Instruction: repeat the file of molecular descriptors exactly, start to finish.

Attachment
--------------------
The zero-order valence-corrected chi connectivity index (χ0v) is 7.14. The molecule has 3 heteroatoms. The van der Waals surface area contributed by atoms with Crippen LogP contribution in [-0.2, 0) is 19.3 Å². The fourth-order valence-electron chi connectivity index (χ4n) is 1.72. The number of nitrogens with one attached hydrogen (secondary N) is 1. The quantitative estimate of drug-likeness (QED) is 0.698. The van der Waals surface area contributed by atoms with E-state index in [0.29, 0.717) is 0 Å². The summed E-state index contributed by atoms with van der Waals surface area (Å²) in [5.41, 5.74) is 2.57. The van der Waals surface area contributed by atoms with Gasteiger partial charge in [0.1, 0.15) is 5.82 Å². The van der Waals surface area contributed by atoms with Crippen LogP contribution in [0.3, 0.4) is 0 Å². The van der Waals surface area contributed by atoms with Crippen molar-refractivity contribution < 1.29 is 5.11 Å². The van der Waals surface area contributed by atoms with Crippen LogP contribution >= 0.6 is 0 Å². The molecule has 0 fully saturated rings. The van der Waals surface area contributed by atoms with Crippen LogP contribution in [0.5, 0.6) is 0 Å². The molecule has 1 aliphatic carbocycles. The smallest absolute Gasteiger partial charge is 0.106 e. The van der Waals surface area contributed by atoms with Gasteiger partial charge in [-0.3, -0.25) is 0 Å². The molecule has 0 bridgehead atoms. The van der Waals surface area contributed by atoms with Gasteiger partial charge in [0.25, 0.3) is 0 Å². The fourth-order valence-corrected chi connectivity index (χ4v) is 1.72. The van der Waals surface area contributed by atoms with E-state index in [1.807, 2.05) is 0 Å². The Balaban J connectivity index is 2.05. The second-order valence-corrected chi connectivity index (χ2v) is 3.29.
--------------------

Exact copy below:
The zero-order valence-corrected chi connectivity index (χ0v) is 7.14. The molecule has 3 heteroatoms. The van der Waals surface area contributed by atoms with Crippen LogP contribution in [-0.2, 0) is 19.3 Å². The fourth-order valence-electron chi connectivity index (χ4n) is 1.72. The number of nitrogens with one attached hydrogen (secondary N) is 1. The quantitative estimate of drug-likeness (QED) is 0.698. The van der Waals surface area contributed by atoms with E-state index in [0.29, 0.717) is 0 Å². The summed E-state index contributed by atoms with van der Waals surface area (Å²) in [5.41, 5.74) is 2.57. The van der Waals surface area contributed by atoms with Gasteiger partial charge in [0.1, 0.15) is 5.82 Å². The van der Waals surface area contributed by atoms with Crippen LogP contribution in [0.3, 0.4) is 0 Å². The van der Waals surface area contributed by atoms with Crippen molar-refractivity contribution < 1.29 is 5.11 Å². The van der Waals surface area contributed by atoms with Crippen LogP contribution >= 0.6 is 0 Å². The molecule has 0 fully saturated rings. The van der Waals surface area contributed by atoms with Crippen LogP contribution in [0.5, 0.6) is 0 Å². The molecule has 1 aliphatic carbocycles. The smallest absolute Gasteiger partial charge is 0.106 e. The van der Waals surface area contributed by atoms with Gasteiger partial charge in [-0.3, -0.25) is 0 Å². The molecule has 0 bridgehead atoms. The van der Waals surface area contributed by atoms with Gasteiger partial charge in [0.25, 0.3) is 0 Å². The fourth-order valence-corrected chi connectivity index (χ4v) is 1.72. The van der Waals surface area contributed by atoms with E-state index in [1.807, 2.05) is 0 Å². The Balaban J connectivity index is 2.05. The second-order valence-corrected chi connectivity index (χ2v) is 3.29.